Deep-Sea News

Robots Documenting Deep-Sea Biodiversity Reveal a Spectacular Spaghetti Worm

Article by Kyra Schlining

MBARI’s remotely operated vehicles (ROVs) have helped shed new light on the mysteries of the deep. We have logged over 6,100 deep-sea dives, yet every time our vehicles descend into the depths, we manage to learn something new. From time to time, we come across an animal that stumps our scientists. 

During one of MBARI’s expeditions to Mexico’s Gulf of California, researchers observed what looked like small pom-poms lying on the seafloor. These mystery masses turned out to be a spectacular type of spaghetti worm: Biremis

This shaggy species was previously known solely from the Bahamas. Upon further examination and DNA testing by our expert collaborators at Scripps Institution of Oceanography, we realized we had encountered a new species of Biremis.

Biremis has no eyes, no gills, and lacks obvious chaetae, or bristles, along its body segments. It is also unusual because its tentacles are inflated, giving it the pom-pom appearance that caught the researchers’ attention. The Gulf of California species is deep-dwelling, with the majority of our observations deeper than 2,000 meters (6,600 feet). It remains undescribed, but the team is hoping to formally publish a detailed description in the scientific literature after we know more about its appearance, genetics, and natural history.

Spaghetti worms are a type of polychaete worm grouped in the family Terebellidae. Scientists have described about 400 different species of terebellids, which are found worldwide. They’re relatively common and characteristically have numerous grooved tentacles for feeding. Like other terebellids, Biremis lives on the ocean bottom, but while most live in a tube or burrow, this species has been observed resting on the seafloor or swimming just above it. Swimming freely allows the worm to easily move around and find new places to feed. Biremis uses its bountiful bundle of non-retractile tentacles to harvest particles of marine snow that have settled on the seafloor. If you look closely at the video, you can see the trail the animal has made in the mud. Scientists have discovered and named more than 12,000 living species of polychaetes. MBARI’s ROVs have given us many opportunities to observe the unique polychaetes that live in the deep sea, including worms that “dance” in the midwaterdrop bioluminescent bombs, or digest decomposing bones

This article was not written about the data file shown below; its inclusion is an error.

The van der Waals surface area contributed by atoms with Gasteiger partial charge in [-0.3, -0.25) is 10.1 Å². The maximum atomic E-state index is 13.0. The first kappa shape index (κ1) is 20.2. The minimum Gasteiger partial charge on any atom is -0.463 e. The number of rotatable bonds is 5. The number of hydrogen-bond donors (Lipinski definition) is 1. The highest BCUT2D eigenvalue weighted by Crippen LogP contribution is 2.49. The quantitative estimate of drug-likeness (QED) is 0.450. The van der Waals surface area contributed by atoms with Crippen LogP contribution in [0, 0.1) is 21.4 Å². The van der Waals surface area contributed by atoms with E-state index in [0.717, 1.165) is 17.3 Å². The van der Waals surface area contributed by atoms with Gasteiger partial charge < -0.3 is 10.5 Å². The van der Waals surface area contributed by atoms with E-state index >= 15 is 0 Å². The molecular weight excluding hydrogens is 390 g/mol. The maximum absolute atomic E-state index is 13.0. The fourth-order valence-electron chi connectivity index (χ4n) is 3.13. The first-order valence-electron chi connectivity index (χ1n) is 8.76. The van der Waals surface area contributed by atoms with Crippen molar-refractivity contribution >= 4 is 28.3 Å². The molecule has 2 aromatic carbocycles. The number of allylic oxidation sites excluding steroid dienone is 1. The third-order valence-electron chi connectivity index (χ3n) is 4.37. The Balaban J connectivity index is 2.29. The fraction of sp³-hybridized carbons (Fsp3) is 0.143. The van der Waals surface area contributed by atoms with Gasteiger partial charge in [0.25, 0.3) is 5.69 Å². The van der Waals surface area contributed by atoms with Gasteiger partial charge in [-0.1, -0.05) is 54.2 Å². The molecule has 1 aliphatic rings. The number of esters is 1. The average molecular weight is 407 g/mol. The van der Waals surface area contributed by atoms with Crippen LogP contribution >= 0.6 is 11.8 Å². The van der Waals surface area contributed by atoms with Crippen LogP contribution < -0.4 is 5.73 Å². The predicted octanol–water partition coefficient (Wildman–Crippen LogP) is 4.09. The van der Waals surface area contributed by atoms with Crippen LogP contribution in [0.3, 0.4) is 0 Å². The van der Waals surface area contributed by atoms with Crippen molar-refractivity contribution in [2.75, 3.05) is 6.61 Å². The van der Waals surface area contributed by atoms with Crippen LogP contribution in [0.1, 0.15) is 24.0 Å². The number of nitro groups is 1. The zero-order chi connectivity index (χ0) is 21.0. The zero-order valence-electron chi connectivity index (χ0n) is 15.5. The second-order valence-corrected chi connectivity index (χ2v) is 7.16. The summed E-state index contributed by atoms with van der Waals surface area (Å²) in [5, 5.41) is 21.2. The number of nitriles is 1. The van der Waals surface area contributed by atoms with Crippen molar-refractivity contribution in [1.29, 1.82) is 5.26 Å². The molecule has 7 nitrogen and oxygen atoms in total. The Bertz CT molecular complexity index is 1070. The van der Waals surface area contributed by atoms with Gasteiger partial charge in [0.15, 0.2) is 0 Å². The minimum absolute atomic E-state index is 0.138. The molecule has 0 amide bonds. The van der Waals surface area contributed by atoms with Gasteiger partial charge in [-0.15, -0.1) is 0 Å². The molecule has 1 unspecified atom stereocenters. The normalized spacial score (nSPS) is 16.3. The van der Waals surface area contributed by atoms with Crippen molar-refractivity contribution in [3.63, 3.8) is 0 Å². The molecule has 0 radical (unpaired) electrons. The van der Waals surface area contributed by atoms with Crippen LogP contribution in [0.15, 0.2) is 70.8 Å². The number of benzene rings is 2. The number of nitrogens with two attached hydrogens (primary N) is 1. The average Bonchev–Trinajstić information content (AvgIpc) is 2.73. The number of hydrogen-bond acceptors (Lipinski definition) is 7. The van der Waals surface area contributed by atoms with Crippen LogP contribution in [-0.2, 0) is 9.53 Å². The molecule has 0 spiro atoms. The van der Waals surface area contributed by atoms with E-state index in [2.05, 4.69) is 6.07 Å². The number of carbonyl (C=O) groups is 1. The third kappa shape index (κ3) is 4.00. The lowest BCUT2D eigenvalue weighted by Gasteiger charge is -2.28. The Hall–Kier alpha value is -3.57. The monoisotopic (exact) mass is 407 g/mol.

While most spaghetti worms live inside a tube or burrow, Biremis crawls along the seafloor and has even been observed swimming above the bottom. Image: © 2003 MBARI

No doubt many more wonderful worms like Biremis await discovery in the ocean’s mysterious depths. Although giving a species its own name would seem to be a simple process, it actually takes a lot of time and dedication to collect specimens, examine key features that distinguish each species, sequence the DNA, and assign a scientific name. Over the past 35 years, MBARI researchers have discovered more than 240 new species, including 30 new worms. Although we have yet to discover and describe the majority of species living deep beneath the ocean’s surface, these animals face a fragile future. Threats like overfishing, pollution, and climate change extend to the waters deep beneath the surface too. Because we know so little about the deep ocean, MBARI’s efforts to document the diversity of life in this realm are laying the foundation to understand how these threats will affect deep-sea communities.

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